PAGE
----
I realize that just because it didnt' work for me does not mean that it won't work for someone else. We are not all good at the same things; BUT, it would seem that more in MK would be turning a good profit consistantly. In my discusstions with anti MKers these are the complaints that are high up on the list.

  6. Philippa -

    It's MKShay. I had to use "Anonymous" for some reason - not sure why.

    I appreciate your taking the time and posting. I hope you keep coming back and posting some more! :D

    I agree with you on the Director flashing the big check. If that is a one-time high, then she should say so. If not, then she should say so. Good point. :D

    I think you are also right about disclosure up front - maybe not every single thing (because you can give someone information overload), but certainly mention some of the costs of going to events/training. Then also mention free training opportunities (such as conference calls, InTouch, etc.). I think making a distinction would be a great idea!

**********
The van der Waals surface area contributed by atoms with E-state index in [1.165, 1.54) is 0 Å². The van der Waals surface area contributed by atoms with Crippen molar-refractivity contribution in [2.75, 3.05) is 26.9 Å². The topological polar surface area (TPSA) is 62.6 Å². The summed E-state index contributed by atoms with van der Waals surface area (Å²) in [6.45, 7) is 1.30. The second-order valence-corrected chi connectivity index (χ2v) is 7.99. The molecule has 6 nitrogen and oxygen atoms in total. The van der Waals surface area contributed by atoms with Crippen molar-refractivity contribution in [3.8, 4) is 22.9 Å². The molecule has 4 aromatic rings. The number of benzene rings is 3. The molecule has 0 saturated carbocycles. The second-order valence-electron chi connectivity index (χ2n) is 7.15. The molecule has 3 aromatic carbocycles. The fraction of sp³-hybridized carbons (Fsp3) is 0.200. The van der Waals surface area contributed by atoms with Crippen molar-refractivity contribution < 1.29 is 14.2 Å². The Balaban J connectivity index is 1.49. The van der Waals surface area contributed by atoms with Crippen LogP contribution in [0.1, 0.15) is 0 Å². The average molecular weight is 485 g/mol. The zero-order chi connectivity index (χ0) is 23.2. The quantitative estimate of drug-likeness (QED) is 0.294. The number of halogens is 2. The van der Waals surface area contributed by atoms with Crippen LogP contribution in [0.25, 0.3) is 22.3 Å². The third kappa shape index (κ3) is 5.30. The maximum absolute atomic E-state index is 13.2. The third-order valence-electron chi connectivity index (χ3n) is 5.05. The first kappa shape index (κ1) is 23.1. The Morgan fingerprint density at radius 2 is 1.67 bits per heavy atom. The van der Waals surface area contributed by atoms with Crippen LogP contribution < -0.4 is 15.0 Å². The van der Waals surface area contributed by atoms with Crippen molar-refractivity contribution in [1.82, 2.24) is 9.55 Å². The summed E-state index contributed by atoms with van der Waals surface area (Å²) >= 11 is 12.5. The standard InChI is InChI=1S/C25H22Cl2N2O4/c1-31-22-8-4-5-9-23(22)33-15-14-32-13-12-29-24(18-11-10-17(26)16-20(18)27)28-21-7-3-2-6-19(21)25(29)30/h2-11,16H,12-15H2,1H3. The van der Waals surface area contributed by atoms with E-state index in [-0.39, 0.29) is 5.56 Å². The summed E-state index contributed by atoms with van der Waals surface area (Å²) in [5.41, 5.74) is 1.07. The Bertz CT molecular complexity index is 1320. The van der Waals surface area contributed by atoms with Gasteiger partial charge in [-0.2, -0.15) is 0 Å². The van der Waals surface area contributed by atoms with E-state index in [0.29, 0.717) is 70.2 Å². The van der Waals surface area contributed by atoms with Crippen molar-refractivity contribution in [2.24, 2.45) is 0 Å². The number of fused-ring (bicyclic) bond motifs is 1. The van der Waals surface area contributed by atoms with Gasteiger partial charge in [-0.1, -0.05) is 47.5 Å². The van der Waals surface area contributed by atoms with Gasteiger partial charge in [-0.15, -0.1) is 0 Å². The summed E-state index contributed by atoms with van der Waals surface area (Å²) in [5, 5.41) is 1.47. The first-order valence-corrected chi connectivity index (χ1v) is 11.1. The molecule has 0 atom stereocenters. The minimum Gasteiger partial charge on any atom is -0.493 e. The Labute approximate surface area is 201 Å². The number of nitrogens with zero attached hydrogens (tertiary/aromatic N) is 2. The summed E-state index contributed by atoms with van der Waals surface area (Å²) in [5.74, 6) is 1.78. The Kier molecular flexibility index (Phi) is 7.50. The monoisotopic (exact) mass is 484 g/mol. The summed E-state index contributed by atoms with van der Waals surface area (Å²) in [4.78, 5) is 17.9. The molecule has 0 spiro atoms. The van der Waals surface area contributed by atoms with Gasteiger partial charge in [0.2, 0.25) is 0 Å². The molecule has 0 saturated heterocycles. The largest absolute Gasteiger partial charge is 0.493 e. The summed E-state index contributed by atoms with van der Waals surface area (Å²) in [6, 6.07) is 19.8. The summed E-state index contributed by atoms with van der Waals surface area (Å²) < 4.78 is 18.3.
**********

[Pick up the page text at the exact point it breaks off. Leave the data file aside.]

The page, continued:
As far as the time involved in doing a SCC, I truly think that varies from person to person. Mine don't take that long (but I don't have a lot of inventory to take and I always have my bag packed and ready to go). I also don't do color and skin care in the same class, which makes it shorter.

    Philippa, I don't have the answers as to how many people are making "real money" in MK. I know there are some, and I know there are some doing so without help from a spouse to pay the bills, but I have no idea how many.

    I hope you keep posting. You make excellent points and are careful to present your concerns in a calm, respectful manner, and I admire that.

    I would love to hear your views on future posts (and to continue voicing your opinion on this thread, as well).

    MKShay (I couldn't post this without using the Anonymous label - not sure why)

  7. I believe it is very possible to make good money working partime hours, the key is, just like any other new business you are going to have to start and build first. I have many in my unit making good parttime pay for parttime work. What I find is the BIGGEST problem is almost everyone starts MK "parttime" usually in addition to another job that is the primary source of income. So if life gets busy it is very easy to backburner the Mary Kay.